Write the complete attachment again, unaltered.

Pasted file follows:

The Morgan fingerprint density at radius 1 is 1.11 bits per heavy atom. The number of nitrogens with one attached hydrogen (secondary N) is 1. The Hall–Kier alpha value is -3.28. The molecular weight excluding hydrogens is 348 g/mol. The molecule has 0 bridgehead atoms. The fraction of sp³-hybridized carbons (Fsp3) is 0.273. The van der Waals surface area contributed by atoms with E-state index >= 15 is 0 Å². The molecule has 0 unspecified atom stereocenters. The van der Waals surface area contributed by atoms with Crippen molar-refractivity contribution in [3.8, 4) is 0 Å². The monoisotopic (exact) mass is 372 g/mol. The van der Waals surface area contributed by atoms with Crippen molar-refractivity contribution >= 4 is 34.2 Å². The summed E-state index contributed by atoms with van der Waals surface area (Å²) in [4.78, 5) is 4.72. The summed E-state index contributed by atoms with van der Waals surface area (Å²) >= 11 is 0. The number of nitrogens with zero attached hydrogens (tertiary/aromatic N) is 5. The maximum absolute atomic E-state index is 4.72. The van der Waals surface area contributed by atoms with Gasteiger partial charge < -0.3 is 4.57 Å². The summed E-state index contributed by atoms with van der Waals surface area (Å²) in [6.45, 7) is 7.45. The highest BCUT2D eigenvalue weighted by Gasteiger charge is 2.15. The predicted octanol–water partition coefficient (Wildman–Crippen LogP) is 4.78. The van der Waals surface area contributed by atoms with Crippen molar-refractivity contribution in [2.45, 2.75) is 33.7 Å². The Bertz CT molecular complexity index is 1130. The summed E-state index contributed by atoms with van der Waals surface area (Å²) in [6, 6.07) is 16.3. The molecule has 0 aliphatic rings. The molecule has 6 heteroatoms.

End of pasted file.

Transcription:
The Morgan fingerprint density at radius 1 is 1.11 bits per heavy atom. The number of nitrogens with one attached hydrogen (secondary N) is 1. The Hall–Kier alpha value is -3.28. The molecular weight excluding hydrogens is 348 g/mol. The molecule has 0 bridgehead atoms. The fraction of sp³-hybridized carbons (Fsp3) is 0.273. The van der Waals surface area contributed by atoms with E-state index >= 15 is 0 Å². The molecule has 0 unspecified atom stereocenters. The van der Waals surface area contributed by atoms with Crippen molar-refractivity contribution in [3.8, 4) is 0 Å². The monoisotopic (exact) mass is 372 g/mol. The van der Waals surface area contributed by atoms with Crippen molar-refractivity contribution >= 4 is 34.2 Å². The summed E-state index contributed by atoms with van der Waals surface area (Å²) in [4.78, 5) is 4.72. The summed E-state index contributed by atoms with van der Waals surface area (Å²) >= 11 is 0. The number of nitrogens with zero attached hydrogens (tertiary/aromatic N) is 5. The maximum absolute atomic E-state index is 4.72. The van der Waals surface area contributed by atoms with Gasteiger partial charge < -0.3 is 4.57 Å². The summed E-state index contributed by atoms with van der Waals surface area (Å²) in [6.45, 7) is 7.45. The highest BCUT2D eigenvalue weighted by Gasteiger charge is 2.15. The predicted octanol–water partition coefficient (Wildman–Crippen LogP) is 4.78. The van der Waals surface area contributed by atoms with Crippen molar-refractivity contribution in [2.45, 2.75) is 33.7 Å². The Bertz CT molecular complexity index is 1130. The summed E-state index contributed by atoms with van der Waals surface area (Å²) in [6, 6.07) is 16.3. The molecule has 0 aliphatic rings. The molecule has 6 heteroatoms.